DETROIT -- General Motors Co. is in line to receive several billion dollars of low-interest federal energy loans now that it has returned to financial viability.
GM would use the windfall to outfit U.S. plants that make its most fuel-efficient vehicles and powertrains.
GM has applied for $14.4 billion in loans from the U.S. Department of Energy's Advanced Technology Vehicles Manufacturing Loan Program, which last year approved $5.9 billion in loans to Ford Motor Co. through 2011.
Also, $1.4 billion went to Nissan North America; $465 million to Tesla Motors; and $529 million to Fisker Automotive.
GM could hear as early as the next quarter what portion of its application will be granted, said GM spokesman Greg Martin. He cautioned that the loans aren't a sure thing.
GM and Chrysler's applications were put on hold last year when their bankruptcies called into question their financial viability. Qualifying companies have to be viable under the program.
Chrysler Group also is working with DOE on a loan application, said Chrysler spokesman Nick Cappa. He would not reveal the amount of the Chrysler request.
The DOE program was funded by Congress in 2008 at $25 billion for renovating older plants to build vehicles that get at least 25 percent better fuel economy than their predecessors. About $8.5 billion of the total has been pledged to projects.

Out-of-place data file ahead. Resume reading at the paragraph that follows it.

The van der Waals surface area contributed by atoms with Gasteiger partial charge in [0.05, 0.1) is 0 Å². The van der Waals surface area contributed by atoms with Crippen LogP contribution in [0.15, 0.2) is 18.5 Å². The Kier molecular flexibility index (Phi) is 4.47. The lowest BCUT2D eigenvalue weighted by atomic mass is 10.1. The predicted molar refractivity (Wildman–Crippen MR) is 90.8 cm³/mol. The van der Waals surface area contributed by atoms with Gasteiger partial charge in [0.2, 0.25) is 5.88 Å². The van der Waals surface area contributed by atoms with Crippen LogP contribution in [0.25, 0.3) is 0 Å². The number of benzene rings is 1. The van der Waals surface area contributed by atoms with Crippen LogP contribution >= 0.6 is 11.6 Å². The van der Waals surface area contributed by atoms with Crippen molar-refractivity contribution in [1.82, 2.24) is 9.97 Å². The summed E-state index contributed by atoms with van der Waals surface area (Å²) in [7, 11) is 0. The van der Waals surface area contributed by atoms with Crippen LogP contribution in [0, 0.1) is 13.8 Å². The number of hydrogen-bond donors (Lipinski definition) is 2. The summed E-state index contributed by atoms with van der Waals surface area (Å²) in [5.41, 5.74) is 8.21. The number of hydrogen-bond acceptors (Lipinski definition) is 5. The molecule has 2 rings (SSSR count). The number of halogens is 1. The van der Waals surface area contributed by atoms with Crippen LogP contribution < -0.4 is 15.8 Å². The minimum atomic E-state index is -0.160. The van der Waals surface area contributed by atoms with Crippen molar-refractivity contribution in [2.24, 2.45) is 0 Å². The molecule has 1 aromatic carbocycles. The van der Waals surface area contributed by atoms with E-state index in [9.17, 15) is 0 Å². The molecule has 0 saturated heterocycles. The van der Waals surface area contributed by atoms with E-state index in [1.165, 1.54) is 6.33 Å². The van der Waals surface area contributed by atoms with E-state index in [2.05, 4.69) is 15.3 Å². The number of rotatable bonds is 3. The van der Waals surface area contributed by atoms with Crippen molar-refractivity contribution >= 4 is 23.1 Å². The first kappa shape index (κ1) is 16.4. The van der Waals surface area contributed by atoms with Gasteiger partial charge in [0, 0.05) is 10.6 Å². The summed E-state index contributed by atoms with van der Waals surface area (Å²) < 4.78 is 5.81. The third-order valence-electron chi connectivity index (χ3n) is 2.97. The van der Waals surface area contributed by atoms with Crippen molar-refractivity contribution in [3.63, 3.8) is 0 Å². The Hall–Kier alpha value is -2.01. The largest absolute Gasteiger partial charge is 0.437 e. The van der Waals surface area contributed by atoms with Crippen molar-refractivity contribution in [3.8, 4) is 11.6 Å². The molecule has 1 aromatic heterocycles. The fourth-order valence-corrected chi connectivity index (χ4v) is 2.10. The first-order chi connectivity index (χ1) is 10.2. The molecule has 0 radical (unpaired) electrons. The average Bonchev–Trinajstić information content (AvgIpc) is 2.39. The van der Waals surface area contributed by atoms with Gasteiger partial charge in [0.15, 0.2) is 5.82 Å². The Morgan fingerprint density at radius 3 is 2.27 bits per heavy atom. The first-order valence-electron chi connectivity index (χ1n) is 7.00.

Ford's $5.9 billion award was about half of the $11 billion it had requested. For comparison, Ford's 2009 global capital expenditures budget was $4.5 billion. Ford spokesman Mike Moran said the DOE funds are dispersed after the work is done.
With two quarters of profitability in hand, $32 billion in cash and an initial public offering in the works, GM has clearly returned to viability, said Dave Cole, chairman of the Center for Automotive Research in Ann Arbor, Mich.
Cole said the federal money would be used to offset costs of retooling GM's Lordstown, Ohio, assembly plant, where the Chevrolet Cruze compact is being produced, and the Detroit-Hamtramck, Mich., assembly plant, where the Chevrolet Volt plug-in electric hybrid is being built.
Another factory that could benefit is the Orion assembly plant outside Detroit, Cole said. Orion would become the first U.S. assembly plant to build a B-segment or subcompact vehicle -- the next-generation Chevrolet Aveo -- when it reopens, as scheduled, next year.